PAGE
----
Focus on the big picture
Q. When should I recommend a stair lift vs. a vertical lift for my client?
A. Whenever you recommend any kind of adaptive equipment for your clients, you should take into consideration their health; the kind of specialized care they need, if any; the space needed for the equipment; the environment they're living in; and their finances.
Stair lifts are great for clients who can ambulate a little, or clients who are in wheelchairs but who are strong enough to laterally transfer themselves from their chairs. But because stair lifts don't always offer easy access to different rooms, vertical lifts are primarily for clients who use wheelchairs.
When deciding whether a stair lift or a vertical lift is the best recommendation, you should also consider a client's health. If lateral transferring is a problem, what will it be like in five years from now? For clients with hip replacements, prosthetics and arthritis, stair lifts work well both inside and outside the home. When a disease sets in, however, clients may want to reconsider their choice of lift. In certain circumstances, vertical lifts and porch lifts won't cost much more, will save space and will allow more versatility.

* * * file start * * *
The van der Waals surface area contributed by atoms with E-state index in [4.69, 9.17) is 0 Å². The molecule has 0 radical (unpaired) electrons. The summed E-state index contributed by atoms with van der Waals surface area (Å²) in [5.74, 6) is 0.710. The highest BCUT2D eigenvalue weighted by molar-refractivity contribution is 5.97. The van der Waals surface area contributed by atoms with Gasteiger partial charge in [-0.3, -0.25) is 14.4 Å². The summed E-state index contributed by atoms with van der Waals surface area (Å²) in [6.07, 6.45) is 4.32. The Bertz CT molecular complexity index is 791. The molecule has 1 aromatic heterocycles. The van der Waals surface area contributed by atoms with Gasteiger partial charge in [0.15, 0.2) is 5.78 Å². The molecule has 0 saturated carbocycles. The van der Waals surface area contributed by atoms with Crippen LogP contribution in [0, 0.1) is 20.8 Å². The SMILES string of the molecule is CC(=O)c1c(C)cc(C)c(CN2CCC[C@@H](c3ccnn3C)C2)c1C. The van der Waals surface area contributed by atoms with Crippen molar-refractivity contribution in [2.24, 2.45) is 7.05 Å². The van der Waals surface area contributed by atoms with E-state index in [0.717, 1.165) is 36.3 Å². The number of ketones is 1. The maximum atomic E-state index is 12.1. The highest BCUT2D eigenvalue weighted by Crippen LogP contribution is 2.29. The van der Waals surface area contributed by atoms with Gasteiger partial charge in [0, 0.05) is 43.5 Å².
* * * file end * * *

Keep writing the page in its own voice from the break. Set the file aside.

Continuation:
Finances are also a big part of the decision. Clients may have plenty of room to install either a stair lift or a vertical lift, but if they go with a stair lift because it's "cheaper," that may be shortsighted. If you educate clients and show them that the additional expense may save them money in the long run and keep them from leaving their home permanently, they'll know it's the right decision.
Additionally, you should consider whether you're providing the stair lift or vertical lift to a client who lives somewhere where it snows in the winter. When it comes to weather protection, stair lifts need more attention than vertical lifts.
Another point to consider: Vertical lifts are easier to resell than stair lifts. hme
Robert Gurinowitsch is the owner of Life Access. He can be reached at 866-434-5744 or email@example.com.